The problem with ride-on brushcutters, to my mind, is that they don't look like serious pieces of kit. There is something "go-kartish" about them. But while they look like fun toys, there is actually a lot of engineering in a ride-on brushcutter. Special attention is paid to the strength of construction and quality of parts as they need to be tough to cope with the conditions they are likely to be used in.
We have tested several ride-on brushcutters at HW. The Etesia Attila AV95 and Orec Rabbit RM94 (supplied by Enginetech) look very similar. They are both powered by 18hp Briggs & Stratton engines, are compact and are incredibly easy to drive. A Hi and Lo ratio, plus reverse gear, gives you all you need to do the work and get out of the occasional "spot of bother". What's more, they are comfortable to ride.
Although these machines are low to the ground, the Rabbit and Attila both have comfortable seats with armrests. The low centre of gravity also gives the operator more confidence when using the kit on sloping or rough terrain. You should expect to pay between £5,700 and £6,000 ex VAT for these units.
The Fuji, supplied by Bunce of Wiltshire, and Emak's Efco Tuareg 92 4x4 are two other machines we have tested. The Fuji 1021X costs in the region of £5,000 ex VAT, is powered by a 21hp Kawasaki engine and, like the others, has two-stage hydrostatic drive. With a 23hp Briggs & Stratton Vanguard engine, the Efco Tuareg boasts four-wheel drive and could be described as an all-terrain garden tractor, an all-terrain mower or a rough cutter. This one is priced a little under £5,200 ex VAT.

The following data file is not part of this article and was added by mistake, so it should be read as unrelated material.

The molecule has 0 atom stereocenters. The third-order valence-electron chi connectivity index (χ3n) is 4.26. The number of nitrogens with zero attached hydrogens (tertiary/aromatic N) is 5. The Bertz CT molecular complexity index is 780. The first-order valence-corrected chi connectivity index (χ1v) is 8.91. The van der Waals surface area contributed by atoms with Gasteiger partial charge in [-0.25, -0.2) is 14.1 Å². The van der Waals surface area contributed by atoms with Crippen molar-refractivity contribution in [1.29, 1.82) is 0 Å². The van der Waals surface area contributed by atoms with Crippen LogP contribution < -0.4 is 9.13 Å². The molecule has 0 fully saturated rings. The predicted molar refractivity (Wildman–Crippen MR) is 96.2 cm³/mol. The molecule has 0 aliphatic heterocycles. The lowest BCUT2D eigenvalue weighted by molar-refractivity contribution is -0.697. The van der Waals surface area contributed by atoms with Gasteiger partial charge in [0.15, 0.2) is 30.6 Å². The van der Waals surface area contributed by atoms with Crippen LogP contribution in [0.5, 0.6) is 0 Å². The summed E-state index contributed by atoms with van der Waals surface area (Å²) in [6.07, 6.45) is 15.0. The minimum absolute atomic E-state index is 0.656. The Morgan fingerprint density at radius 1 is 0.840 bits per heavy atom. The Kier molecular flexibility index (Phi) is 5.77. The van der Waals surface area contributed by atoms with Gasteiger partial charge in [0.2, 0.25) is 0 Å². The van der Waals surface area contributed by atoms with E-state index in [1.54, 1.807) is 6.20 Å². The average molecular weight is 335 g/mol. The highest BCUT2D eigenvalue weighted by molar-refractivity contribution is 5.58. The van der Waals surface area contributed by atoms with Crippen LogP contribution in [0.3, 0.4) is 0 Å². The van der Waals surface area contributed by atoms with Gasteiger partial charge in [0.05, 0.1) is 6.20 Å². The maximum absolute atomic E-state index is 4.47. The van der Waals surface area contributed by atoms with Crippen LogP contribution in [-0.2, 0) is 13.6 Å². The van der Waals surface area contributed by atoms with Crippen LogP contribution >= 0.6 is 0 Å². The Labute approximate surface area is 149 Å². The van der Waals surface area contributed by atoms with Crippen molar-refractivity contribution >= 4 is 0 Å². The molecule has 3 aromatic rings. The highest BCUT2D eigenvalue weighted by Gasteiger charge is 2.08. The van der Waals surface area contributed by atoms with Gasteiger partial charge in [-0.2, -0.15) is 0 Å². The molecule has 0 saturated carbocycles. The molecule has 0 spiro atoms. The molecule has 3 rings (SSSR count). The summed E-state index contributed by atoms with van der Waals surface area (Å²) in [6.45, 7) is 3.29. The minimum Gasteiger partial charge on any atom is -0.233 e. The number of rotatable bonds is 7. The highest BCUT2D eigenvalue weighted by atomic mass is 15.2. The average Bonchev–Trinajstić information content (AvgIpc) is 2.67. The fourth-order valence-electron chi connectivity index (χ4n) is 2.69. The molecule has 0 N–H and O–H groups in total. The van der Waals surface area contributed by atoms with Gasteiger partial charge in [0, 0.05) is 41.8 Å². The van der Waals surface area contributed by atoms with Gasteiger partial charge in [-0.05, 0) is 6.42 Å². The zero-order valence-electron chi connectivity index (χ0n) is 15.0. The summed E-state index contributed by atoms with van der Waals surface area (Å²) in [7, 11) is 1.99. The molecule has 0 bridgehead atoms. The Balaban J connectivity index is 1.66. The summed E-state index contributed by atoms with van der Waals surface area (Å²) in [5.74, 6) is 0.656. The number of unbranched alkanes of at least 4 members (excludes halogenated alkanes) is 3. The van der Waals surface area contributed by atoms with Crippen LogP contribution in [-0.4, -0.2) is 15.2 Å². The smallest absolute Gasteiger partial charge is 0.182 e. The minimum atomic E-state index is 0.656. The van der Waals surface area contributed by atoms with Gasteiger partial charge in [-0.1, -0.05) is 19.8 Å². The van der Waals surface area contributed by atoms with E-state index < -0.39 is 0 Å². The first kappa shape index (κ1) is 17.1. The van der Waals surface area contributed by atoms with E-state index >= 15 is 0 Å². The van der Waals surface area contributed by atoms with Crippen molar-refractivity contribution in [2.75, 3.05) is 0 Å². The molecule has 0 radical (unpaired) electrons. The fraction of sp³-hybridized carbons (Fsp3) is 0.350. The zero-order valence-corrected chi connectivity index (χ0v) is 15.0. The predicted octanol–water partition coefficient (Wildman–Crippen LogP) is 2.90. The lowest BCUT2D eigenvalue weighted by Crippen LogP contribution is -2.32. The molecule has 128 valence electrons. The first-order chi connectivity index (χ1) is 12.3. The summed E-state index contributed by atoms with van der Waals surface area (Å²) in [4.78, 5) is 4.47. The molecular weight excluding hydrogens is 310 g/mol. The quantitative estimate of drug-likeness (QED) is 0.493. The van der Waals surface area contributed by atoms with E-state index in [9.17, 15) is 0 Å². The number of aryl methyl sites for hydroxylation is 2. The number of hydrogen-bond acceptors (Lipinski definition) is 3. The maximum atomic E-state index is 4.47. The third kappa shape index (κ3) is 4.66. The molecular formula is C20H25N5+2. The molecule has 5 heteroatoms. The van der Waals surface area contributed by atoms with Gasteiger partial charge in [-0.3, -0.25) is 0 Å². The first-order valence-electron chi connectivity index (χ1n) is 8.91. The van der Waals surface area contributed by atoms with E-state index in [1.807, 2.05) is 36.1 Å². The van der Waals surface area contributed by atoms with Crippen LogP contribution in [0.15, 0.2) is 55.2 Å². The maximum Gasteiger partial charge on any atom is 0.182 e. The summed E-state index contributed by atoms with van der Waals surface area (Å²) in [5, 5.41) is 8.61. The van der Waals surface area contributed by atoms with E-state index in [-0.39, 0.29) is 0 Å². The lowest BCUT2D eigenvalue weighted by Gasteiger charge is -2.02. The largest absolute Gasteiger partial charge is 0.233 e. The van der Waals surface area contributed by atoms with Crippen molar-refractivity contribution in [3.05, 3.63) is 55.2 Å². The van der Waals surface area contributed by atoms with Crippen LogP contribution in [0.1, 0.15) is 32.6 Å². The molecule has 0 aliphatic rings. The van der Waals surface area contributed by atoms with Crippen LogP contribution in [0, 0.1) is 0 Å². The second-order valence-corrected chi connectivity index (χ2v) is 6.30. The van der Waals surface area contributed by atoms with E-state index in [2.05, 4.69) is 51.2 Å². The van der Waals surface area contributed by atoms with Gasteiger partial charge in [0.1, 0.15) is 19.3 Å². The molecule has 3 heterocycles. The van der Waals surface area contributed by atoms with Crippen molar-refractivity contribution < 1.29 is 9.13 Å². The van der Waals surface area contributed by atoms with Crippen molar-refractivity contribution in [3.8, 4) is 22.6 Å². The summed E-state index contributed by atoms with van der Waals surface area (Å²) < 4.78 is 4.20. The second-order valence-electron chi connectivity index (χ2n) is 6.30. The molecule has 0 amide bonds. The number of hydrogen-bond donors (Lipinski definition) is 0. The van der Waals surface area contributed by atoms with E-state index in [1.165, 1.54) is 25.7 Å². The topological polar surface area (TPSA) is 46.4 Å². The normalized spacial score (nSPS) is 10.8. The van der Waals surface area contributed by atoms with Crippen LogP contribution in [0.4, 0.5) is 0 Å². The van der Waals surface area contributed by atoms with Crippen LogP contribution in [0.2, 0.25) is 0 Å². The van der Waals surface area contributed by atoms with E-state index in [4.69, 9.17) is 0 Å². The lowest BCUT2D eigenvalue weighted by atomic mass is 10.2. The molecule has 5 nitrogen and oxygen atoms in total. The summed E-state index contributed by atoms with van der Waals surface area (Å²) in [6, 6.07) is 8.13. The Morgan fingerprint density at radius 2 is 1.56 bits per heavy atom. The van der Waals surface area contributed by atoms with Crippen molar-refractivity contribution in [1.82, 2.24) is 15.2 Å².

All the machines we tested were capable of tackling the most challenging terrains we could find. You can clear unwanted vegetation quickly and cut rides through woodland. But that's not all. Height of cut is easy to adjust and at a lower setting, we found these machines give an acceptable cut to grassed areas and large lawns. And that is what makes ride-on brushcutters worth the money.